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Secretary of Commerce to APEC Business Conference

Secretary of Commerce speaks to APEC Business Conference

Paul Carpinter, Secretary of Commerce, gave a speech today to the APEC Business Conference in Rotorua, on how New Zealand’s experience with CER (Closer Economic Relations) could provide a model framework for the operation of APEC.

Mr Carpinter used recent research from Trade NZ to outline New Zealand’s progress under CER. This research revealed that New Zealand is becoming more competitive and that we rank equal or above Australia on rankings of price and quality. The perspective of Australian consumers’ has also changed. They now see us as “another state of Australia”, rather than a competitor.

Although New Zealand has made progress under CER, Mr Carpinter’s speech highlights that we need to begin to focus on design and innovation. However, the Trade NZ research shows that New Zealand is now in a much better shape to meet this challenge.

New Zealand’s challenge is to strengthen markets within APEC by:
 lowering barriers to entry in all markets – more than simply a case of removing tariffs;
 reducing compliance costs on business particularly SMEs;
 maximising opportunities for innovation;
 maximising opportunities for business to build new strategic alliances and networks;
 offering more choice and lower costs for consumers;
 building institutions and skills to serve these ends.


Attached is the full text of Paul Carpinter, Secretary of Commerce’s, speech.

Apec Business Conference; Countdown To The New Millennium

Royal Lakeside Novotel, Rotorua 11am 10 August 1999

Paul Carpinter
Secretary of Commerce

I am here today wearing two hats – as Secretary of Commerce and as a Board Member of Trade New Zealand. For most of what I want to say, I’m wearing my Trade New Zealand hat.

As Mr Bradford pointed out in his opening speech, this is a forward looking event, trying to give practical information, advice and experience to small and medium enterprises in this part of New Zealand.

The first thing I propose to do this morning is to outline some recent and very interesting research from Trade NZ. This research tracks how we have done in Australia under CER this decade. I think that there are some very important lessons from this research, many of them very positive.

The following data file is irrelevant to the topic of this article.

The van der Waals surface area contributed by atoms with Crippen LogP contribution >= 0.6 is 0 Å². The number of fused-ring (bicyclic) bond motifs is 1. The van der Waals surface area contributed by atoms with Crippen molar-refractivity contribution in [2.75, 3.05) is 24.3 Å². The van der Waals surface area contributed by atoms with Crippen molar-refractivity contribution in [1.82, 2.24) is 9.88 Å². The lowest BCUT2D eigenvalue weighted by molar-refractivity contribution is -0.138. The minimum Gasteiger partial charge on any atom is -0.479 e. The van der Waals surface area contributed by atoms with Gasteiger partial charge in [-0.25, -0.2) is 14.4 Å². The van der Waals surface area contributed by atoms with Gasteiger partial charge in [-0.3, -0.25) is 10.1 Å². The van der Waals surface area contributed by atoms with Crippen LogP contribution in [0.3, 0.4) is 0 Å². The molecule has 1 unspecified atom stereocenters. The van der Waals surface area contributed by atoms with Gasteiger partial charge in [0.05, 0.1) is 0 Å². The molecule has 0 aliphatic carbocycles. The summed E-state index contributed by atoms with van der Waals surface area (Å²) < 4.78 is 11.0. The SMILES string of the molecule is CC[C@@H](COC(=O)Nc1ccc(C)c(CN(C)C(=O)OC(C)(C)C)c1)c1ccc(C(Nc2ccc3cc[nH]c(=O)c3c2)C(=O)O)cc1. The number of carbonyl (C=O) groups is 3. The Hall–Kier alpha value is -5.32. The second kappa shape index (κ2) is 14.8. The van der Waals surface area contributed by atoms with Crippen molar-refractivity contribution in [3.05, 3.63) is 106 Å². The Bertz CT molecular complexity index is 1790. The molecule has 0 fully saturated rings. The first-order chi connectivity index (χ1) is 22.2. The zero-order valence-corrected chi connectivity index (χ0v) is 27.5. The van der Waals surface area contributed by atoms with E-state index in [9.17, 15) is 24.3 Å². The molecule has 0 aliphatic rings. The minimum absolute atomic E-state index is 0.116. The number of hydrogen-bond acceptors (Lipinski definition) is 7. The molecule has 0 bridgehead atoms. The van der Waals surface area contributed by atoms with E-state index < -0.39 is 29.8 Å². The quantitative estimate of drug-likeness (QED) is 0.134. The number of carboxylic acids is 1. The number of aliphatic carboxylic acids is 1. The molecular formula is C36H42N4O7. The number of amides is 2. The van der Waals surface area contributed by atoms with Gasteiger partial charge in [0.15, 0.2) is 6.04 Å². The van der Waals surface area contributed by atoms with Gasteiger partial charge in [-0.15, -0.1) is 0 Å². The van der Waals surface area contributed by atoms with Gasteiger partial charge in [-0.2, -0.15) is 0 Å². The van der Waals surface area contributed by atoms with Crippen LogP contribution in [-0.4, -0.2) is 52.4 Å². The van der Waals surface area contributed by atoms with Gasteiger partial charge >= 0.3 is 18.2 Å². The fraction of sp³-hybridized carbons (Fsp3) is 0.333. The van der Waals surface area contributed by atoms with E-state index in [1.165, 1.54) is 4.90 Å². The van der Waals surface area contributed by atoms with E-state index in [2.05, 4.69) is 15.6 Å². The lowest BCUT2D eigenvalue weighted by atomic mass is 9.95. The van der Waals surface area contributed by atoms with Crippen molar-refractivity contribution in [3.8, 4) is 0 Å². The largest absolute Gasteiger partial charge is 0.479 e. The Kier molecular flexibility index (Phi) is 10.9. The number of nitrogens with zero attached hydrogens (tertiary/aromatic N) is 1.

Why look backwards? Because one very easy way to characterise APEC is as CER, expanded to cover 70% of our trade.

Back in 1990, Trade NZ surveyed Australian business and consumers about their perceptions of New Zealand as a supplier and producer. They repeated the exercise in 1998.

On the raw numbers, we slightly increased our share of Australia’s imports, from around 4.2% to 4.6%. But the raw numbers hide a very important story.
Over that period, New Zealand lost a substantial part of the preferences we previously held, as both countries reduced their tariffs. The important point is gaining market share in that environment means that we increased our own competitiveness, in an increasingly competitive market.

The story gets even more interesting when the more subjective measures are examined.

What does Australian business think of New Zealand?

Over the period from 1990 to 1998, New Zealand has been transformed from a “mediocre” supplier to a highly respected player. The survey asked for rankings of fast delivery, price, product quality, product range and supply reliability. On three of those, we actually outrank Australian business, and on the other two, we rank the same as Australia. Our rankings improved more than those from any other area, and we have very substantially narrowed the gap on Europe and North America.